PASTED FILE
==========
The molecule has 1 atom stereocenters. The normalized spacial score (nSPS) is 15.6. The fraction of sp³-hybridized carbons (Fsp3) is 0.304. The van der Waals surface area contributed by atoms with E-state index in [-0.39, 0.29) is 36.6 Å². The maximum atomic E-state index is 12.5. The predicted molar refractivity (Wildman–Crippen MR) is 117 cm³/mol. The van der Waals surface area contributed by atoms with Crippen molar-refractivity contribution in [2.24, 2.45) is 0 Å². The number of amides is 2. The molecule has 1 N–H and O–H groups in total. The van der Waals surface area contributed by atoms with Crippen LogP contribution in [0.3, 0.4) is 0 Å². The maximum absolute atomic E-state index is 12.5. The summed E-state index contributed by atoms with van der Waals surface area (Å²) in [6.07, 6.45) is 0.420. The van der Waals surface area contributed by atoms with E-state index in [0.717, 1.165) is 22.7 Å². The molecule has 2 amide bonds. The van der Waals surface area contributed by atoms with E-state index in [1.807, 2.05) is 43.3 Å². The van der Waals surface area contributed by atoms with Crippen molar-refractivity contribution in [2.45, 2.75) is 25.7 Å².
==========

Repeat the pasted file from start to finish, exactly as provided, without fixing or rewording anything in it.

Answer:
The molecule has 1 atom stereocenters. The normalized spacial score (nSPS) is 15.6. The fraction of sp³-hybridized carbons (Fsp3) is 0.304. The van der Waals surface area contributed by atoms with E-state index in [-0.39, 0.29) is 36.6 Å². The maximum atomic E-state index is 12.5. The predicted molar refractivity (Wildman–Crippen MR) is 117 cm³/mol. The van der Waals surface area contributed by atoms with Crippen molar-refractivity contribution in [2.24, 2.45) is 0 Å². The number of amides is 2. The molecule has 1 N–H and O–H groups in total. The van der Waals surface area contributed by atoms with Crippen LogP contribution in [0.3, 0.4) is 0 Å². The maximum absolute atomic E-state index is 12.5. The summed E-state index contributed by atoms with van der Waals surface area (Å²) in [6.07, 6.45) is 0.420. The van der Waals surface area contributed by atoms with E-state index in [0.717, 1.165) is 22.7 Å². The molecule has 2 amide bonds. The van der Waals surface area contributed by atoms with E-state index in [1.807, 2.05) is 43.3 Å². The van der Waals surface area contributed by atoms with Crippen molar-refractivity contribution in [2.45, 2.75) is 25.7 Å².